Pilot parachuted out of the aircraft and is uninjured, aircraft destroyed.
Ahh, you beat me to the punch. It’s good the pilot is alright, but this could be a pr disaster for Cessna. I mean, its only a prototype but people will still question the integrity of the aircraft.
PR disaster is right. The Cessna 162 Skycatcher is Cessna’s up-and-coming $111,000 light sport plane. I’ve seen them at Oshkosh, and they kind of remind you of a fancy new C150 or C152. The Skycatcher will be produced in China when in goes into production. This caused a bit of a stir in the industry not too long ago, when it was announced.
Does anyone know if the deposits on these planes are refundable?..
A PR disaster?.. Refunding of deposits?.. C’mon guys… We don’t even know what happened yet. This is Cessna, not Eclipse. They’re not going to certificate, and bring a bad airplane to market.
If a plane crashed in testing that I was going to own, it wouldn’t necessarily scare me from the product, as the plane needs to be right to be certified anyway, but it would cause uncertainty nonetheless. I am sure 98% of deposit people aern’t sweating much at all, but there has to be some doubt.
The pilot was rather old, maybe he got confused and thought he was a paratrooper and was supposed to jump
Incidents during testing are a good thing…it’ll make the airplane that much better. “Uncertainty” and “doubt”…those are emotions that are not synonymous with aviation. But then I don’t take you for an aviator so you owning a Skycatcher is moot anyway.
And this quoted from Aviation Week:
The prototype, N162XP, was one of three flight articles Cessna test pilots have been evaluating. According to the initial FAA report on the accident, during a test flight the aircraft “entered an unrecoverable spin, pilot bailed out and landed safely”
The “pop and sparks” heard and observed were most likely the detonation of small explosive charges releasing the door for emergency egress as the test pilot bailed out. For crew safety during the testing of experimental aircraft, manufacturers install some form of a ballistically activated emergency egress access. This allows the crew a better opportunity to exit the aircraft in a dire emergency situation without having to fight with a door potentially under heavy g-load.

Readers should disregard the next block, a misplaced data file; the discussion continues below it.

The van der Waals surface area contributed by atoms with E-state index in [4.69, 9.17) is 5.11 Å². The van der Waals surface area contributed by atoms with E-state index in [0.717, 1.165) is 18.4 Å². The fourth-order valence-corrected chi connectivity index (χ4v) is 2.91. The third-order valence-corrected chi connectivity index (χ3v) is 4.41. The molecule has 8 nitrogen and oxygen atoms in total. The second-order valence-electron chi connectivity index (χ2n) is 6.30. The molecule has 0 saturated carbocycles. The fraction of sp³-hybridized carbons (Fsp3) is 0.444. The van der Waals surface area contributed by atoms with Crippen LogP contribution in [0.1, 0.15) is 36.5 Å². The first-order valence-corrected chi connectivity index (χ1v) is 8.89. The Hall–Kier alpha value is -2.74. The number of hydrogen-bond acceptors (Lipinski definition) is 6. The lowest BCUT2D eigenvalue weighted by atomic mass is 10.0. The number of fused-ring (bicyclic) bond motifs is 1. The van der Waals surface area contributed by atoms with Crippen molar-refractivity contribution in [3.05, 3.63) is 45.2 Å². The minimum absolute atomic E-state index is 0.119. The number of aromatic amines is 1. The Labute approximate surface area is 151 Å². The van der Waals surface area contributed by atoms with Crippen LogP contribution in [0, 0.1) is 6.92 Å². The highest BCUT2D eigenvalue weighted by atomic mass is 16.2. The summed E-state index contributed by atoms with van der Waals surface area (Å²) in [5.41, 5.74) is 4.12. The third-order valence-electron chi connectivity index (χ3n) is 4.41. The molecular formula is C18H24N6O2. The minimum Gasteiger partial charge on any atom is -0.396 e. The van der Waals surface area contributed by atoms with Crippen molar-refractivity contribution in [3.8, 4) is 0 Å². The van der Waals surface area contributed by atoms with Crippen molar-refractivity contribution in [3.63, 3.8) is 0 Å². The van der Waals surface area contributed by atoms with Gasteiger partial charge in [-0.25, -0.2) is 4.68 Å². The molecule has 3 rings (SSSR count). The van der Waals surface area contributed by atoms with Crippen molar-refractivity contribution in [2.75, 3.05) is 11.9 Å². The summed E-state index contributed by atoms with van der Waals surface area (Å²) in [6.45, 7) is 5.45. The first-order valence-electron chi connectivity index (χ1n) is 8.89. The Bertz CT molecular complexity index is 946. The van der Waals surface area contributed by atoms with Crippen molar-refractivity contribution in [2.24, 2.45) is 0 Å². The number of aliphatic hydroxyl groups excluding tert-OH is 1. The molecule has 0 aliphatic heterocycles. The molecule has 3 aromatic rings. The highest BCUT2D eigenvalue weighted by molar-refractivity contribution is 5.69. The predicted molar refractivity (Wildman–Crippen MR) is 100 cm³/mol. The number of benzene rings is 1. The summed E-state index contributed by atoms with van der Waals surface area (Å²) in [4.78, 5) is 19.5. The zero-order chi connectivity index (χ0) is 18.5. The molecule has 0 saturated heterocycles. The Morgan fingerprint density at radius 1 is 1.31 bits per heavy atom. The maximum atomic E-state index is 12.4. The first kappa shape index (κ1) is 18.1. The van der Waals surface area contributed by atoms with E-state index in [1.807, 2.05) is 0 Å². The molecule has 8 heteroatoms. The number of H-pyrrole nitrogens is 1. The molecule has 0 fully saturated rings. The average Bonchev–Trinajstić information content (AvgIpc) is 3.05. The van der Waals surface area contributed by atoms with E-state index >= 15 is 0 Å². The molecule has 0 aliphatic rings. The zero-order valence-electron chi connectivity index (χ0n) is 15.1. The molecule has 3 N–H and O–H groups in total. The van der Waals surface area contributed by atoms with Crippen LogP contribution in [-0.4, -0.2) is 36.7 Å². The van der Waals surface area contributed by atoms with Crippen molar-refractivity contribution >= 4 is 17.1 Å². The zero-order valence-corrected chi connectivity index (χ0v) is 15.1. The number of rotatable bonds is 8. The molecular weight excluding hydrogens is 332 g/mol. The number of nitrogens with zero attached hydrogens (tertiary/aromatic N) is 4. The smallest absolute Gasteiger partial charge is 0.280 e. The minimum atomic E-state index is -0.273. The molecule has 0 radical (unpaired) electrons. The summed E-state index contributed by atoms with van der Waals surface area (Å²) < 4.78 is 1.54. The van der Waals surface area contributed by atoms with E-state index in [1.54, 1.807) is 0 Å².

I guess they didn’t put a BRS in the prototype.
Naaaa… The test pilot having a personal version strapped to himself was a cost cutting measure.
…but Cessna will in fact attempt to deliver an airplane to you that takes 5 days to repair (a few squawks, huh?). Although this was '05 so who knows now
SkyCatcher Crash Update
The test pilot for the Cessna 162 SkyCatcher LSA prototype that crashed last week was spin-testing the airplane and put it into a cross-controlled, power-on stall, Cessna spokesman Doug Oliver told AVweb this week. “He got into a flat spin and couldn’t recover,” Oliver said. The airplane, which was one of several used in the test program, remained intact until it hit the ground. The spin testing started at about 10,000 feet, and the pilot bailed out safely at about 5,000 feet above the ground. The kind of testing it was undergoing was beyond what is required for the airplane’s intended ASTM light sport aircraft certification, Oliver said. He added that the accident is still under investigation but he doesn’t expect the findings will result in any plans to modify the design. The airplane was equipped with a BRS ballistic recovery parachute, which was activated by the test pilot but failed to deploy.
Larry Williams, CEO of BRS, told AVweb this week it is too early to determine exactly why the chute didn’t work. “It looks to me that the parameters were pretty exceptional,” he said. “It was an unusual situation.” He added that BRS is working with Cessna and the NTSB to determine what happened, and he might have more information later in the week. Williams added that the BRS design has proven to be robust across a wide range of situations, but if this event shows that the design could be improved to increase its range of effectiveness, his team is ready and willing to learn and make changes. Oliver, of Cessna, noted that the BRS system on the accident aircraft was a standard chute and was not a specially designed spin chute, which is sometimes used in flight testing.
Cirrus did the same thing with their prototype and it crashed, and the guy died.
That puts a new spin on things. I’m not sure these things are safe.
No pun intended, I am sure…
Well, they could be safe in the future. I file it in the “growing pains” category.
Am I the only one disappointed that there’s no video of a test pilot chasing his 162 as it is dragged 3/5 of a mile through a wheat field by the BRS?
New name: ** Cessna 162 Chute Dragger**